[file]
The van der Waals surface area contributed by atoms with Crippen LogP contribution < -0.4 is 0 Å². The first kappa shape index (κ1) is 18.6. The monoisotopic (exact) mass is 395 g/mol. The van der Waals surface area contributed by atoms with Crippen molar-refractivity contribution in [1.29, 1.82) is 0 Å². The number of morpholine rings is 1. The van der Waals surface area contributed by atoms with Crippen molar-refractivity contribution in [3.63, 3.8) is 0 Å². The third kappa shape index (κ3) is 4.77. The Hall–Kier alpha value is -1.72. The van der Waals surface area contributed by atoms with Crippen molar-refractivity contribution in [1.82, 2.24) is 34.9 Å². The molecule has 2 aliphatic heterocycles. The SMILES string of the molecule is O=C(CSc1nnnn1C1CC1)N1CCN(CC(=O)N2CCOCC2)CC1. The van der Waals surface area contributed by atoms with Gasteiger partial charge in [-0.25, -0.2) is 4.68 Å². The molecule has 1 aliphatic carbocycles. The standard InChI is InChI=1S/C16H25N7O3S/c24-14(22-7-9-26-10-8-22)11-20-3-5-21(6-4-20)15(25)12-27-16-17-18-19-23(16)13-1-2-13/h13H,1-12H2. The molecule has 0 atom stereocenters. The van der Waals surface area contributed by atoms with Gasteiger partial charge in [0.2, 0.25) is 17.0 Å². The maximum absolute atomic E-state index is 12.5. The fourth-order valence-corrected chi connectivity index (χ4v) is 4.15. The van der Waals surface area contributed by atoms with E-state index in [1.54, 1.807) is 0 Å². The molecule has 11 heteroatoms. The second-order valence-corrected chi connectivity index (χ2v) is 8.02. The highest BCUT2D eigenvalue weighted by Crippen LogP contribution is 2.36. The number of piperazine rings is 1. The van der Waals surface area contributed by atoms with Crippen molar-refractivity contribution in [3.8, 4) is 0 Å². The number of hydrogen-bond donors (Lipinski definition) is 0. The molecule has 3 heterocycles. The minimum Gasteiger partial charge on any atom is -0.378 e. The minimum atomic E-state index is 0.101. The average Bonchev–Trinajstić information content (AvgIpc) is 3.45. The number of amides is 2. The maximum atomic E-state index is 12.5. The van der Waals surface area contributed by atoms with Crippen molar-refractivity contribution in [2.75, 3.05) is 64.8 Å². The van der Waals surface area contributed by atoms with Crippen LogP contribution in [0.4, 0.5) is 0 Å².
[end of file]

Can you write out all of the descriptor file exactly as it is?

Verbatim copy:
The van der Waals surface area contributed by atoms with Crippen LogP contribution < -0.4 is 0 Å². The first kappa shape index (κ1) is 18.6. The monoisotopic (exact) mass is 395 g/mol. The van der Waals surface area contributed by atoms with Crippen molar-refractivity contribution in [1.29, 1.82) is 0 Å². The number of morpholine rings is 1. The van der Waals surface area contributed by atoms with Crippen molar-refractivity contribution in [3.63, 3.8) is 0 Å². The third kappa shape index (κ3) is 4.77. The Hall–Kier alpha value is -1.72. The van der Waals surface area contributed by atoms with Crippen molar-refractivity contribution in [1.82, 2.24) is 34.9 Å². The molecule has 2 aliphatic heterocycles. The SMILES string of the molecule is O=C(CSc1nnnn1C1CC1)N1CCN(CC(=O)N2CCOCC2)CC1. The van der Waals surface area contributed by atoms with Gasteiger partial charge in [-0.25, -0.2) is 4.68 Å². The molecule has 1 aliphatic carbocycles. The standard InChI is InChI=1S/C16H25N7O3S/c24-14(22-7-9-26-10-8-22)11-20-3-5-21(6-4-20)15(25)12-27-16-17-18-19-23(16)13-1-2-13/h13H,1-12H2. The molecule has 0 atom stereocenters. The van der Waals surface area contributed by atoms with Gasteiger partial charge in [0.2, 0.25) is 17.0 Å². The maximum absolute atomic E-state index is 12.5. The fourth-order valence-corrected chi connectivity index (χ4v) is 4.15. The van der Waals surface area contributed by atoms with E-state index in [1.54, 1.807) is 0 Å². The molecule has 11 heteroatoms. The second-order valence-corrected chi connectivity index (χ2v) is 8.02. The highest BCUT2D eigenvalue weighted by Crippen LogP contribution is 2.36. The number of piperazine rings is 1. The van der Waals surface area contributed by atoms with Crippen molar-refractivity contribution in [3.8, 4) is 0 Å². The number of hydrogen-bond donors (Lipinski definition) is 0. The molecule has 3 heterocycles. The minimum Gasteiger partial charge on any atom is -0.378 e. The minimum atomic E-state index is 0.101. The average Bonchev–Trinajstić information content (AvgIpc) is 3.45. The number of amides is 2. The maximum atomic E-state index is 12.5. The van der Waals surface area contributed by atoms with Crippen molar-refractivity contribution in [2.75, 3.05) is 64.8 Å². The van der Waals surface area contributed by atoms with Crippen LogP contribution in [0.4, 0.5) is 0 Å².